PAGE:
D-I Men’s Div. 2024 All-American First Team

Recognizing the top seven performers of the 2024 season.

Each year, Ultiworld presents our annual College Awards. Our staff evaluates the individual performances of players from throughout the season, talking to folks around college ultimate, watching film, and look at statistics, voting upon the awards to decide those to be honored. The regular season and the college Series are both considered, with extra emphasis for performances in the competitive and high-stakes environment at Nationals.

Our All-American teams recognize the top performers across the division. While in the past Player of the Year has been awarded first, this year we open our Awards with our First Team All-Americans, displaying the top seven players who had the best seasons. Listed in alphabetical order, the First Team now serves as a finalist list for the Player of the Year Award, which will be announced live tomorrow on Deep Look.


D-I Men’s All-American First Team

 

UNC Darkside’s Ben Dameron at the 2024 D-I College Championships. Photo: Sam Hotaling – UltiPhotos.com

Ben Dameron (UNC)

After an all-club showing with Ring of Fire in 2023, Dameron brought much of the same polish and downfield dominance we’ve come to expect from him to this year’s Darkside team. With Smith moving to D-line, the throwing load tilted downfield this year, and Dameron became one of the most prolific deep throwers in the college field. What was already one of the most balanced playing styles in the division became that much more lethal, as he remained dominant athletically and phenomenally steady with the disc in his hands.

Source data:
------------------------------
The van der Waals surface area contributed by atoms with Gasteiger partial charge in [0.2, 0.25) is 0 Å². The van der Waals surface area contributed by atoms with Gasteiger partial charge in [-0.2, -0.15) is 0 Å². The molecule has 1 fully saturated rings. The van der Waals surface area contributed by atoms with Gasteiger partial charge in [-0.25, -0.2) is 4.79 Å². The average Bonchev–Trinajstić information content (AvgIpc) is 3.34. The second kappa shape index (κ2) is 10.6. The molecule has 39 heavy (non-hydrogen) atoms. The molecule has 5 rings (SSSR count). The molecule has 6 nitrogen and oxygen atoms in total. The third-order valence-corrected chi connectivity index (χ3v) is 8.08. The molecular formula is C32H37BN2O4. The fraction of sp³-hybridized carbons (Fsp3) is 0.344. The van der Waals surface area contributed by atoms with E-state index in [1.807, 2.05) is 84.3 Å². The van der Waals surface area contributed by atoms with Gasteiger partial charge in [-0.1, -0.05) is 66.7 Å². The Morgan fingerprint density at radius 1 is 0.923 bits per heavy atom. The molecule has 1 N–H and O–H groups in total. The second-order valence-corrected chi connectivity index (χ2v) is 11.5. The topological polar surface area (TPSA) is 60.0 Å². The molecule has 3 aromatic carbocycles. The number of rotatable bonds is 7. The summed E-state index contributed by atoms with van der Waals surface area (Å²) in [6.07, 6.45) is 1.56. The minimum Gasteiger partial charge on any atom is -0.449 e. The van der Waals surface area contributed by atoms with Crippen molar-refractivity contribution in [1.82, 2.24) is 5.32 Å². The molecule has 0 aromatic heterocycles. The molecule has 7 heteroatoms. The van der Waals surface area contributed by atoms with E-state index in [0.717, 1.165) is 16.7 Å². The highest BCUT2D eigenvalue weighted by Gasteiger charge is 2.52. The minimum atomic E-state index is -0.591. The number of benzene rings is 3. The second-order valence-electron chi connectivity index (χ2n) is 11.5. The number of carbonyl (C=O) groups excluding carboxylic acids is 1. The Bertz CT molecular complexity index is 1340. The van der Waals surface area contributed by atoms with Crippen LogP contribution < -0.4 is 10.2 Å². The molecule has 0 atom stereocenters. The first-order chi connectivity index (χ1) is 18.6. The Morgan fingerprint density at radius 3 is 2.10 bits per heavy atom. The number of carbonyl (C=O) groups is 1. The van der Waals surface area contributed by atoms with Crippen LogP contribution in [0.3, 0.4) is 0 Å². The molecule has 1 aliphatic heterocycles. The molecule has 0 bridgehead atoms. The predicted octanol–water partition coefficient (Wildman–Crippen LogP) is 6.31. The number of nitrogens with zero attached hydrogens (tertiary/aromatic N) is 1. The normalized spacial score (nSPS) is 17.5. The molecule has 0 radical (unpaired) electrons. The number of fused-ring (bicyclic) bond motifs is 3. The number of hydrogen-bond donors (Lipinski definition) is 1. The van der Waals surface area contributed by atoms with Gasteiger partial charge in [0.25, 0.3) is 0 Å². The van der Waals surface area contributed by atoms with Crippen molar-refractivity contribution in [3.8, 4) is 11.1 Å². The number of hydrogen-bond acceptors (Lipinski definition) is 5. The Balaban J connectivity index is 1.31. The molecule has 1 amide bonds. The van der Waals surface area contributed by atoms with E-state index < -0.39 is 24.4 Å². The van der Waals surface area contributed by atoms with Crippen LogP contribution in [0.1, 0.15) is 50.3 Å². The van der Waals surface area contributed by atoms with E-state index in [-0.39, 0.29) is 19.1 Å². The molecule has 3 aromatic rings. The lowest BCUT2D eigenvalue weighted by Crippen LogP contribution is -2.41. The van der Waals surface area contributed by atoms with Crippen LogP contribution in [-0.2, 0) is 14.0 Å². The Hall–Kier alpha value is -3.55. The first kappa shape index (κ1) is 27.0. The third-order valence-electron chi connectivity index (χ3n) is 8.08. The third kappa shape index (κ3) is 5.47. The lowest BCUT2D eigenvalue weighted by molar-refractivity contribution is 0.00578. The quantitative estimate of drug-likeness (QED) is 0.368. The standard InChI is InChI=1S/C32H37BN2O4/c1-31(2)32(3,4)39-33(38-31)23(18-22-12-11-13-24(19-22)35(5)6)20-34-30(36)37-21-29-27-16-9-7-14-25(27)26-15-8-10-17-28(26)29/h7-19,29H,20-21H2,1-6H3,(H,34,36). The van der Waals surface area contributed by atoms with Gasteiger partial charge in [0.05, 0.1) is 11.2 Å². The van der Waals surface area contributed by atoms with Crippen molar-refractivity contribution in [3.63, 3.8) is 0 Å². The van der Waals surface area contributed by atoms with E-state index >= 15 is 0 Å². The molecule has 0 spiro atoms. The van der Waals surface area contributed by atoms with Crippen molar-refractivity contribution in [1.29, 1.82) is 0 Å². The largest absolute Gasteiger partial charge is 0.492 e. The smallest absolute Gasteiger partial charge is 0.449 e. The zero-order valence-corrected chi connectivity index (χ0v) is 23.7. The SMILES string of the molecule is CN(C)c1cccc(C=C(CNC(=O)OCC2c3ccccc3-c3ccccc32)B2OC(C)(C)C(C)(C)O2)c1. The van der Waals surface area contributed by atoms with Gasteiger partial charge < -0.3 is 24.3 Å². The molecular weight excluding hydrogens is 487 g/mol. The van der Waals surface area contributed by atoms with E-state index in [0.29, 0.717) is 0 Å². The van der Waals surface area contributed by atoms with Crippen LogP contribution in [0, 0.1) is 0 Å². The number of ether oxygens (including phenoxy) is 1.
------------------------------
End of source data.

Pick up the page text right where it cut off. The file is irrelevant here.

Georgia’s Aidan Downey (center) wins the 2024 Callahan Award. Photo: Sam Hotaling – UltiPhotos.com

Aidan Downey (Georgia)

What didn’t Downey do this season? His snake-in-the-grass block and helixing low-release scoober from the Easterns final still stand out as plays of the season across the division. Starting on offense or defense, in the backfield or as an initiating cutter, Downey expanded his game, showcased his diverse talents, and made room for his teammates to shine. His unique combination of high-level skill and S-tier goofballery on the sideline befit both a Callahan Award winner and an All-American.

 

Brown’s Leo Gordon catches the swing during pool play at the 2024 D-I College Championships. Photo: Sam Hotaling – UltiPhotos.com

Leo Gordon (Brown)

There are double-doubles, and then there are double-doubles. Gordon posted one of the latter, finishing Nationals with 18 goals and 34 assists: the third- and second-highest tallies in the division, respectively. Multiple opposing players characterized him (and teammate Nissen, see below) as unguardable in the bracket. That would be tremendous enough on its own. But when it applies to a player who spent most of the spring trying to get back up to game speed while recovering from injury? Gordon’s finish to 2024 was simply incredible.

 

Pittsburgh En Sabah Nur’s Henry Ing at the 2024 D-I College Championships. Photo: Sam Hotaling – UltiPhotos.com

Henry Ing (Pittsburgh)